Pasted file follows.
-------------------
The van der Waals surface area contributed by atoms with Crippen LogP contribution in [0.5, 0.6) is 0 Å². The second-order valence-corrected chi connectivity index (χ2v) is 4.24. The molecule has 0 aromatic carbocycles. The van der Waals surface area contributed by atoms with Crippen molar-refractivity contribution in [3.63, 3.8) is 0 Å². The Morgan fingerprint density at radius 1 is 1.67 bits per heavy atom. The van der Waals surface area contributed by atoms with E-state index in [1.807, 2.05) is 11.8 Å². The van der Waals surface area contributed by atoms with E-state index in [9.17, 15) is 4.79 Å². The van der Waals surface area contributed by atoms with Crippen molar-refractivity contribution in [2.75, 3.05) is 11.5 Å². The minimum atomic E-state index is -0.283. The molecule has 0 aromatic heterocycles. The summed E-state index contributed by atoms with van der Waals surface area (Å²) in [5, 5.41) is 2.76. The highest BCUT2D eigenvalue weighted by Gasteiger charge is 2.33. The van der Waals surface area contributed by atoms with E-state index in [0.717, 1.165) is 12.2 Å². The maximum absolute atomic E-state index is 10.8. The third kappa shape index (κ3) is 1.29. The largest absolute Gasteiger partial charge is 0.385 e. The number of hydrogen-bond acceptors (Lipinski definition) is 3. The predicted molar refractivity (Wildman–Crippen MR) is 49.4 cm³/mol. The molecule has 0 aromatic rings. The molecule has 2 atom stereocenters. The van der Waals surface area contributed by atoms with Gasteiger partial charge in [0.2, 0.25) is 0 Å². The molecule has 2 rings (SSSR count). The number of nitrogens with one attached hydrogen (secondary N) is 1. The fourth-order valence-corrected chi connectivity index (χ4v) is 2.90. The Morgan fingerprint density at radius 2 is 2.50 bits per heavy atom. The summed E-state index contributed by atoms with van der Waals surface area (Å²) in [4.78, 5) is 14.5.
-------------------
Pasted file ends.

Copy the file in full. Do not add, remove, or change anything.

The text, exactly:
The van der Waals surface area contributed by atoms with Crippen LogP contribution in [0.5, 0.6) is 0 Å². The second-order valence-corrected chi connectivity index (χ2v) is 4.24. The molecule has 0 aromatic carbocycles. The van der Waals surface area contributed by atoms with Crippen molar-refractivity contribution in [3.63, 3.8) is 0 Å². The Morgan fingerprint density at radius 1 is 1.67 bits per heavy atom. The van der Waals surface area contributed by atoms with E-state index in [1.807, 2.05) is 11.8 Å². The van der Waals surface area contributed by atoms with E-state index in [9.17, 15) is 4.79 Å². The van der Waals surface area contributed by atoms with Crippen molar-refractivity contribution in [2.75, 3.05) is 11.5 Å². The minimum atomic E-state index is -0.283. The molecule has 0 aromatic heterocycles. The summed E-state index contributed by atoms with van der Waals surface area (Å²) in [5, 5.41) is 2.76. The highest BCUT2D eigenvalue weighted by Gasteiger charge is 2.33. The van der Waals surface area contributed by atoms with E-state index in [0.717, 1.165) is 12.2 Å². The maximum absolute atomic E-state index is 10.8. The third kappa shape index (κ3) is 1.29. The largest absolute Gasteiger partial charge is 0.385 e. The number of hydrogen-bond acceptors (Lipinski definition) is 3. The predicted molar refractivity (Wildman–Crippen MR) is 49.4 cm³/mol. The molecule has 0 aromatic rings. The molecule has 2 atom stereocenters. The van der Waals surface area contributed by atoms with Gasteiger partial charge in [0.2, 0.25) is 0 Å². The molecule has 2 rings (SSSR count). The number of nitrogens with one attached hydrogen (secondary N) is 1. The fourth-order valence-corrected chi connectivity index (χ4v) is 2.90. The Morgan fingerprint density at radius 2 is 2.50 bits per heavy atom. The summed E-state index contributed by atoms with van der Waals surface area (Å²) in [4.78, 5) is 14.5.